There’s one that comes close, though. It gives you the sensation of someone fondling your buttocks. I found it vaguely horrifying. I needed to turn it off and reached for the central command screen, which is located in the armrest. I turned it on and it said it needed to receive a system update. Crying with the shame and humiliation, I waited until the update was complete, dived into the menu, found the seat controls and stabbed at the massage button, only to be told this feature needed a system update too.
Eventually I realised that you can turn the massaging off with an old-fashioned button, but when I did that, one of the little bags that inflate and deflate remained pumped up, so it felt as if I was sitting on a snooker ball.
And even when I did manage to get the seat to be just a seat, it wasn’t very comfortable, and there was an annoying rattle, possibly from the rear privacy blind or possibly from the fridge.
After that, I sat playing with the voice-activated system, which, it turns out, understands what you’re on about only if you impersonate Donald Sinden. You need to roll your “r”s and enunciate as if you’re the overeager lead in an am-dram production of The Corn Is Green.
Because this is tiresome, you may be inclined to use the touchpad. On this, you simply trace the letters of, say, the town you want to go to. But it is in the centre console, so you must use your left hand. Which means that if you’re not left-handed, the car thinks you’re a drooling infant.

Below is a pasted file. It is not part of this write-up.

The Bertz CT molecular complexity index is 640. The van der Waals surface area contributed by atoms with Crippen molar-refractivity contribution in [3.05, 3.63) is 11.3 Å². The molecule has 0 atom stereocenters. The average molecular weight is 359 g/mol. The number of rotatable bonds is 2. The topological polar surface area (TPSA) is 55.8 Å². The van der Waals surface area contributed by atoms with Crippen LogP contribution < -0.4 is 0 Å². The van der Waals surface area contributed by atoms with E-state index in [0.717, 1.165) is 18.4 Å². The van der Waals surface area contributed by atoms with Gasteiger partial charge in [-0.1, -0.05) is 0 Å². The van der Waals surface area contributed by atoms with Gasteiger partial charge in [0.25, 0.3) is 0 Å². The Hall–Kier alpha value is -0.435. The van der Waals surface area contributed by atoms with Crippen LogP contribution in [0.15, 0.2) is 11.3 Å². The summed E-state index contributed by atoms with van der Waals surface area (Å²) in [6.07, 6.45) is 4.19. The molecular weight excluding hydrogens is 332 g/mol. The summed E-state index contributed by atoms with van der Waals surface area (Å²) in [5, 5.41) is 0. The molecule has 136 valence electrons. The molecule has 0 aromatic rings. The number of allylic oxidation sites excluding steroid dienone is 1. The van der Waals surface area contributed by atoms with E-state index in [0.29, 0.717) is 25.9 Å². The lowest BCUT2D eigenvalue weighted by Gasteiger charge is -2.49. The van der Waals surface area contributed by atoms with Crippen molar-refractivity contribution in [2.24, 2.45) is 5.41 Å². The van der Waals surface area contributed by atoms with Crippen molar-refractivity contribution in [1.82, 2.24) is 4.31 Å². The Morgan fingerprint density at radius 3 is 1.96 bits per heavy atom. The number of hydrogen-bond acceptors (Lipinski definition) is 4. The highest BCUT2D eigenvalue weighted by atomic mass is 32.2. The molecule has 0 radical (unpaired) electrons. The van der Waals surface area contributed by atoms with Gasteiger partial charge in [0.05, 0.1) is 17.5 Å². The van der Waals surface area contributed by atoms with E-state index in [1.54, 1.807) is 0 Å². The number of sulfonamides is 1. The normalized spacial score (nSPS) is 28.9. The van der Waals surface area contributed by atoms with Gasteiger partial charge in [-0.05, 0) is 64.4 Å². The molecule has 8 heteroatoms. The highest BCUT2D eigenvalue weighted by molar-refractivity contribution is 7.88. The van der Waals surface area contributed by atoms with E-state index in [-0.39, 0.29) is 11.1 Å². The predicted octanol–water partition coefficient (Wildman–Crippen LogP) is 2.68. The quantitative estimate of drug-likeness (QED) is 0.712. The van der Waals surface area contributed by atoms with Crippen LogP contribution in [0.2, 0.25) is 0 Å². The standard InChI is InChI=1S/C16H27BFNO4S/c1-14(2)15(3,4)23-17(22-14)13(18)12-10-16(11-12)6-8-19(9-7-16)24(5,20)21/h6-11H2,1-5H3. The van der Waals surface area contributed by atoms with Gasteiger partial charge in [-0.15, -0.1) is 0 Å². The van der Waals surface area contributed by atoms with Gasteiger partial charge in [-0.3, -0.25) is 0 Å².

I was flicking a V at the stereo one evening last week when my rear-view mirror filled with blue lights
If you don’t want to write like a three-year-old or talk like Donald Sinden, you can use gesture control. Seriously: if you wave your index finger like Robert Duvall summoning a chopper evac from a Vietnam battlefield, the volume on the stereo goes up. Which is tremendously clever. But it does cause people in cars alongside to think you have taken leave of your senses.
It’s worse, though, if you want to skip to the next track, because then you must flick a V at the stereo. And because it won’t register the first time, you have to do it again. And then usually again.